I shared that I had made it in an often dormant FB group, “In Memory of Jack Falla.” I think the last post in the group had been on the 10th anniversary of his passing. His son commented, wishing that I could send some on. I replied that if I could do so affordably, I happily would. His response? “I’m sure you would. Just knowing the recipe lives and friends are thinking about him are enough for me.”

The ones we love who have left us are never truly far away as long as we remember them and keep them alive in our memories and our hearts. Jack, I miss you more than I probably should, but I do. Thanks for sharing this gift with us.

Holidays, 2016

Not including Thanksgiving.

We kicked off our holiday season with a brunch at our house. Everyone does cocktail parties, so why not switch it up and do a brunch, right?

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Desserts.

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Muffins and lunch stuff.

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Bacon and nog toast. Egg nog french toast – only way to consume egg nog. Trust me on this one.

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Drinks. Plus we had coffee.

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Brandon’s corner (that is, the stuff he made).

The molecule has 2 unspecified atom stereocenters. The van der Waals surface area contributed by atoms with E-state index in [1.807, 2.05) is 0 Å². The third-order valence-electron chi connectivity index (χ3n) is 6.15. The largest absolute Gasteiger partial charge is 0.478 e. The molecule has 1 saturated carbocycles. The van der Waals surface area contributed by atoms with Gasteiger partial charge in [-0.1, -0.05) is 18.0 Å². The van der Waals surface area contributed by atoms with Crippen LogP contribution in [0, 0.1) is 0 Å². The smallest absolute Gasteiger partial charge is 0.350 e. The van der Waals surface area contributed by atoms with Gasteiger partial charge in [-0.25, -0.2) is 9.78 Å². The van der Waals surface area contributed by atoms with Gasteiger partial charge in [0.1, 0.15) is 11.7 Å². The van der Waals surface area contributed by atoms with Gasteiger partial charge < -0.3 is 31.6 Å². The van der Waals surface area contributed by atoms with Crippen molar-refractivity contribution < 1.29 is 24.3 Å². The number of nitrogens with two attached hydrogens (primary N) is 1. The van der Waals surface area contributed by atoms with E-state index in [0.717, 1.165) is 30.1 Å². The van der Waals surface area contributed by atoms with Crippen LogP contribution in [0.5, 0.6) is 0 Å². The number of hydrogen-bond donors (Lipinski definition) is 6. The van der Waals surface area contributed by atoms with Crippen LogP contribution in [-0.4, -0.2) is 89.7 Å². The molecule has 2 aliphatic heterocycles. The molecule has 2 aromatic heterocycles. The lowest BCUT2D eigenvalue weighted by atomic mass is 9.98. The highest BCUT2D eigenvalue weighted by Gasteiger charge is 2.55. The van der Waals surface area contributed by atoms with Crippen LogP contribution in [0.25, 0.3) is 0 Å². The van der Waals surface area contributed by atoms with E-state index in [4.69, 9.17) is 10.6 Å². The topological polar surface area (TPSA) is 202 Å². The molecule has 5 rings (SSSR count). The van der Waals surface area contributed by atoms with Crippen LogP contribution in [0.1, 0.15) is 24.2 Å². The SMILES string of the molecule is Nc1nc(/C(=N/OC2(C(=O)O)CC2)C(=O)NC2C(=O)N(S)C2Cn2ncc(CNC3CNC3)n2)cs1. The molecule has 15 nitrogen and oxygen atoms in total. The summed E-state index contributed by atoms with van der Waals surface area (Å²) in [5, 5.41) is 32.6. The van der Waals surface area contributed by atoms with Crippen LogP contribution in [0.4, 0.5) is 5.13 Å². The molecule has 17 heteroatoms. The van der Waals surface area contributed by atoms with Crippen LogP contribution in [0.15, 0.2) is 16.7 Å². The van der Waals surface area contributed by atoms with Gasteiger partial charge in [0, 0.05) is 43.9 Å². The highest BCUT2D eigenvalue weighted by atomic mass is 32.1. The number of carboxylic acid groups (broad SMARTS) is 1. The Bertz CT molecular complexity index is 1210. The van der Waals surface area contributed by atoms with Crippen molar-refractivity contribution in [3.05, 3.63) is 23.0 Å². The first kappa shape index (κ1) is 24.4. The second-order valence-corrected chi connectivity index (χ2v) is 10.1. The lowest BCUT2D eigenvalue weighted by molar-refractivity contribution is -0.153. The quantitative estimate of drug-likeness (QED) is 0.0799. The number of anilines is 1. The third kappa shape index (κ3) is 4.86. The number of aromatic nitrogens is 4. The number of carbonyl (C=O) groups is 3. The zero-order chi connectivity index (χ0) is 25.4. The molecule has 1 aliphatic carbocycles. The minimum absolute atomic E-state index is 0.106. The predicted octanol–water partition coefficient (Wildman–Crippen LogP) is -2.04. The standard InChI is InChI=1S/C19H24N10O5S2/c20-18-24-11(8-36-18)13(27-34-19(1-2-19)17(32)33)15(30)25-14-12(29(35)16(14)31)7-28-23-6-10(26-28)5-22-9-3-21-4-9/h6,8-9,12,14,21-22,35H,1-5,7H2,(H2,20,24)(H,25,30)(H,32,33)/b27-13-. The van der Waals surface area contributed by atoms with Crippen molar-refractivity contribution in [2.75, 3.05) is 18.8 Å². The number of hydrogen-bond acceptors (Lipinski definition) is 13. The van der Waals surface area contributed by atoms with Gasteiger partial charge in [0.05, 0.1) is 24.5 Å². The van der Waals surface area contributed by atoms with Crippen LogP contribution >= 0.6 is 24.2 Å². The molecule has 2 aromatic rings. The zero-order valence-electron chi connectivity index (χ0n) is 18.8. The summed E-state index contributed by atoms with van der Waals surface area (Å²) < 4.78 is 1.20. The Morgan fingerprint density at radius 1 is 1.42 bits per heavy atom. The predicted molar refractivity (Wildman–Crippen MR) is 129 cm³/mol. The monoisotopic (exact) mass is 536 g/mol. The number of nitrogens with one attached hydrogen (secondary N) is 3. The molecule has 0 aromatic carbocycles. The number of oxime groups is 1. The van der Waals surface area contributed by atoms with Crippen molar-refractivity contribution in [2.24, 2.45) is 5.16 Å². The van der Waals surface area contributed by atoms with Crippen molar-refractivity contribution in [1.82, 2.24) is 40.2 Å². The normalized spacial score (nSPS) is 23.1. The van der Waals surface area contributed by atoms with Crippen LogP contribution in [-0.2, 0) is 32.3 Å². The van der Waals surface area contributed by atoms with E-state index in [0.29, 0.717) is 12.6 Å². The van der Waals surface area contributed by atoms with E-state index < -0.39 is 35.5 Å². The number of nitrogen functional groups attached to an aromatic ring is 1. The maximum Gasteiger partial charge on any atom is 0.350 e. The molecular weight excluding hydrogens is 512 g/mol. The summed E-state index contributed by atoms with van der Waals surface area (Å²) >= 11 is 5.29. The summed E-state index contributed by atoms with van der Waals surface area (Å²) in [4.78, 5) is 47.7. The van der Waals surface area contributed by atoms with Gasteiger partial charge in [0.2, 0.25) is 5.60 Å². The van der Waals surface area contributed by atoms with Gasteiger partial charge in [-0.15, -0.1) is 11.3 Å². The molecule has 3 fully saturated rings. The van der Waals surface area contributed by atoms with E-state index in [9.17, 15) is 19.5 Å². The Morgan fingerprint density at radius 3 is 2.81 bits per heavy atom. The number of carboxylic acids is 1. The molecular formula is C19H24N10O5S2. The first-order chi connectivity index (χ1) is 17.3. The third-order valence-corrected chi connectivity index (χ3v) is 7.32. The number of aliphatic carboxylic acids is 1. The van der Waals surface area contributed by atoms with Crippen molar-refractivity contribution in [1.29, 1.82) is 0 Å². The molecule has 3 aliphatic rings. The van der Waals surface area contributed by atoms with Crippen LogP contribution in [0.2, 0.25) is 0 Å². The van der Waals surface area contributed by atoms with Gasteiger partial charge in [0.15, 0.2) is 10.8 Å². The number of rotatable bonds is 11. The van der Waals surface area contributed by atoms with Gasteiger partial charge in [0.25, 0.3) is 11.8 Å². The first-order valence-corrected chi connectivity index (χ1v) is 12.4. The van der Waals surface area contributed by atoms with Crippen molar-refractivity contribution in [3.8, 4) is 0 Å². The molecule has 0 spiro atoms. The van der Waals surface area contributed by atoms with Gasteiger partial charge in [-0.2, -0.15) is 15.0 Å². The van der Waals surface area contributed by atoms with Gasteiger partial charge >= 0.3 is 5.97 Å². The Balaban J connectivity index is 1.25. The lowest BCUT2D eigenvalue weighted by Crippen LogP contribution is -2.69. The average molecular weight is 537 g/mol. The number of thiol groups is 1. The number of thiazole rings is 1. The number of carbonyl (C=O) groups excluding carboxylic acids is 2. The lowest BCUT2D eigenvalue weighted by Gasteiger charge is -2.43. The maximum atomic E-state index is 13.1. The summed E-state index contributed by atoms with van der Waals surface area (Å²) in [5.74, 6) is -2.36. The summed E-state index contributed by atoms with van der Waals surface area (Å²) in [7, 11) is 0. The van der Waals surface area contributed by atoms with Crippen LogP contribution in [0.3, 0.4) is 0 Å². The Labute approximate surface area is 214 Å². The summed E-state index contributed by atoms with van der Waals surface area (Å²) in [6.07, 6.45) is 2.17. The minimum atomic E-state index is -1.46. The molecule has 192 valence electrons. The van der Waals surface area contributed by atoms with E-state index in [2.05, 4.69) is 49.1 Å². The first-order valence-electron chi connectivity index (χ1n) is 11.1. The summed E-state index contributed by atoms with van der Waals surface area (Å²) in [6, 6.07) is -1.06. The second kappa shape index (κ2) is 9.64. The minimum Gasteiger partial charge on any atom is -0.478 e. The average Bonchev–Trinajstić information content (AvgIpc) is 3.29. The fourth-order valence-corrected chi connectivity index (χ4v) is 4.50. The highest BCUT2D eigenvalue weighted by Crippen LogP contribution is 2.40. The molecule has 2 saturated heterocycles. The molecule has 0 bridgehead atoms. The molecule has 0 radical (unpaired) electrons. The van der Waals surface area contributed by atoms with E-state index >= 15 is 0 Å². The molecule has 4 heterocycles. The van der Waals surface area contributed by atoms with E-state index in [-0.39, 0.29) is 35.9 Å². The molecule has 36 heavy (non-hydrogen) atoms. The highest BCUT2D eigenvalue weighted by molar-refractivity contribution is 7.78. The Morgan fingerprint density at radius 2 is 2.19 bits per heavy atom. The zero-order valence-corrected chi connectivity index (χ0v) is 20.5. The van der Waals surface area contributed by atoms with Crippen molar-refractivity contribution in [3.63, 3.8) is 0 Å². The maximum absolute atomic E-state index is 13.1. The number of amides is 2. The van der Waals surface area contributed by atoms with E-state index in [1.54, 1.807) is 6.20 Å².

This kind of ended up being an epic disaster, with people RSVPing and then not showing up and … terrible. We’re never hosting anything again.

In our continued adulting quest, we finally gave in and got a membership to the Denver Botanic Gardens (partially because they have a reciprocity program as well!). With this membership, we got free tickets to both Blossoms of Lights (at the main York location) and to the Trail of Lights at the Denver Botanic Gardens Chatfield Farms. So, off we went to both.

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Blossoms of Light.

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Blossoms of Light.

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Blossoms of Light.

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Trail of Lights.

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Trail of Lights.

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Trail of Lights.

Brandon had to work, but I was able to make the traditional Christmas Eve dinner with my family.

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Trees and presents.

It went about as well as you’d expect holidays with the family to go. My brother put me down, parents mocked me, I hid, I found time to hang out with my niece and nephew, the usual.

I did fly out to Portland on Christmas Day to hang out with B, though, which was nice. The disaster that was getting back home (woo, non-rev travel …), was not.